Rep. Art Wittich, R-Bozeman, chairs the House Health and Human Services Committee

In this Chronicle file photo, former Rep. Art Wittich, R-Bozeman, sits as chair of the House Health and Human Services Committee during the 2015 legislative session.

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A Bozeman lawmaker said Monday he will appeal to the Montana Supreme Court a jury’s finding that he took illegal corporate contributions from an anti-union organization during his 2010 primary election campaign.

State Rep. Art Wittich’s decision to appeal follows a ruling by a district court judge Monday denying the lawmaker’s request for a new trial.

Wittich requested the new trial in July following a jury’s 10-2 finding in April that he received $19,599 in illegal and unreported in-kind contributions from the National Right to Work Committee and affiliates.

District Judge Ray Dayton heard oral arguments on Wittich’s request last Tuesday. Attorneys for the lawmaker made three arguments for a new trial: There was insufficient evidence; the definition of “contribution” is unconstitutional; and the dismissal of a juror after opening statements deprived Wittich of a fair trial. Dayton refuted each in the order.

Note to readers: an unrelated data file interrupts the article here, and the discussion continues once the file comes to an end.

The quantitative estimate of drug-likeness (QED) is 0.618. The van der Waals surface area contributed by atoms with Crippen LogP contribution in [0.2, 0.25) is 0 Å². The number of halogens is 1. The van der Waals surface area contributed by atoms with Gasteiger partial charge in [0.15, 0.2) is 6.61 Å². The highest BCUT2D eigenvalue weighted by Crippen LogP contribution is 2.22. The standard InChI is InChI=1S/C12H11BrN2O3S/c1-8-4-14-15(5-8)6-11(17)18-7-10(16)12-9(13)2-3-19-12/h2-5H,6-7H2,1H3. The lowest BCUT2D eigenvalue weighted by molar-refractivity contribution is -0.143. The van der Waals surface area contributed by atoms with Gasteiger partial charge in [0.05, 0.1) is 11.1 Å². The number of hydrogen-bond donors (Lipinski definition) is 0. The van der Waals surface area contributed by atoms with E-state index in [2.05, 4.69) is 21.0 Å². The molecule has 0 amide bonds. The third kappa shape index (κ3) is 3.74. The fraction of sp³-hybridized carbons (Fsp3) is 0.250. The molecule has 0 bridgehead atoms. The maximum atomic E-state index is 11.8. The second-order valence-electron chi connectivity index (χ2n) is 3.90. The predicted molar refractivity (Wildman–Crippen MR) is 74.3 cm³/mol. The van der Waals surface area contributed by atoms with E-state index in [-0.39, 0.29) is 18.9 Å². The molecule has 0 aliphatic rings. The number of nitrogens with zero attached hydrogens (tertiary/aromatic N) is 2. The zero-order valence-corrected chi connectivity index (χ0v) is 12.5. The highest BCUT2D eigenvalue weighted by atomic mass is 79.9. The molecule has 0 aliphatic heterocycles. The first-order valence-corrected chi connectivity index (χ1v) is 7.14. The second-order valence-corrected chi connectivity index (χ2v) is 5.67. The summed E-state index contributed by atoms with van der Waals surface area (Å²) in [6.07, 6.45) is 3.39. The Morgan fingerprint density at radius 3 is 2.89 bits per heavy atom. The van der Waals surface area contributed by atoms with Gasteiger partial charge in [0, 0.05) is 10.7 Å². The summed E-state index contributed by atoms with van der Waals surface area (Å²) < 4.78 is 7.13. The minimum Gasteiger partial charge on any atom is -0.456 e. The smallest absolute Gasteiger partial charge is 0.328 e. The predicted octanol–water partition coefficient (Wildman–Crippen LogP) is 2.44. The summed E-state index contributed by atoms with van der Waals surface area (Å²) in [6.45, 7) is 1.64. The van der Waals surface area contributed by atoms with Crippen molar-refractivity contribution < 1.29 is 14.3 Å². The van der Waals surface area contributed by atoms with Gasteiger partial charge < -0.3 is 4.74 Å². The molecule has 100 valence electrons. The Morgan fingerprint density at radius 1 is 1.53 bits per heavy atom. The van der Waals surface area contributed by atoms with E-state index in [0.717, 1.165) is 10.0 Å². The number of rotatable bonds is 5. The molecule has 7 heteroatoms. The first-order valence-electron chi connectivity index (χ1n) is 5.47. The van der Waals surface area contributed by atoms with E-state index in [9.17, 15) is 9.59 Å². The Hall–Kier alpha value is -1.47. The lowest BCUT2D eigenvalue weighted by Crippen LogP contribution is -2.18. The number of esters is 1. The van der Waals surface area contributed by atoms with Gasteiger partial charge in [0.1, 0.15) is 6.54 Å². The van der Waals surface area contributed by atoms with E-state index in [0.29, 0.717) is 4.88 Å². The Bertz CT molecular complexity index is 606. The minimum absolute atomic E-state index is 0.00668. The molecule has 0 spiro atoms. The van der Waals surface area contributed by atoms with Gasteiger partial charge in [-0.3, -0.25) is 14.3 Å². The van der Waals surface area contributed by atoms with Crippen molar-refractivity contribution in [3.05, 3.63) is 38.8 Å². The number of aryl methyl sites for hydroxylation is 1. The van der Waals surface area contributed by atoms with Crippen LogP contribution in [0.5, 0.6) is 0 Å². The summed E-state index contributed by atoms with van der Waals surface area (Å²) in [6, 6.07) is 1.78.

“We are disappointed with today’s decision by the district court judge,” said Wittich’s attorney Lucinda Luetkemeyer in an email to the Chronicle. “We continue to believe that the commissioner’s enforcement action was unconstitutional, and that there was insufficient evidence to hold Rep. Art Wittich liable in the amount assessed by the jury. For these and other reasons, Mr. Wittich plans to file a notice of appeal before the Montana Supreme Court.”

The civil case against Wittich was brought to court by Commissioner of Political Practices Jon Motl. The commissioner sought Wittich’s removal from office.

The judge did not order Wittich to step down as a lawmaker but did order that he pay a $68,232 fine, plus court costs.

“Judge Dayton’s work on this case is over,” Motl said Monday. “We all owe him thanks for the fine work and the firm hand he kept on a tough trial.”

Wittich, 58, was elected to Montana’s state Senate in 2010. He served one four-year term. During the 2013 legislative session he was the Senate majority leader.

In 2014, he ran for and won a seat in the state House of Representatives. In June, Wittich lost the Republican primary election to Bozeman businessman Bruce Grubbs.

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Troy Carter can be reached at 582-2630 or He’s on Twitter at @cartertroy.


Troy Carter covers politics and county government for the Chronicle.

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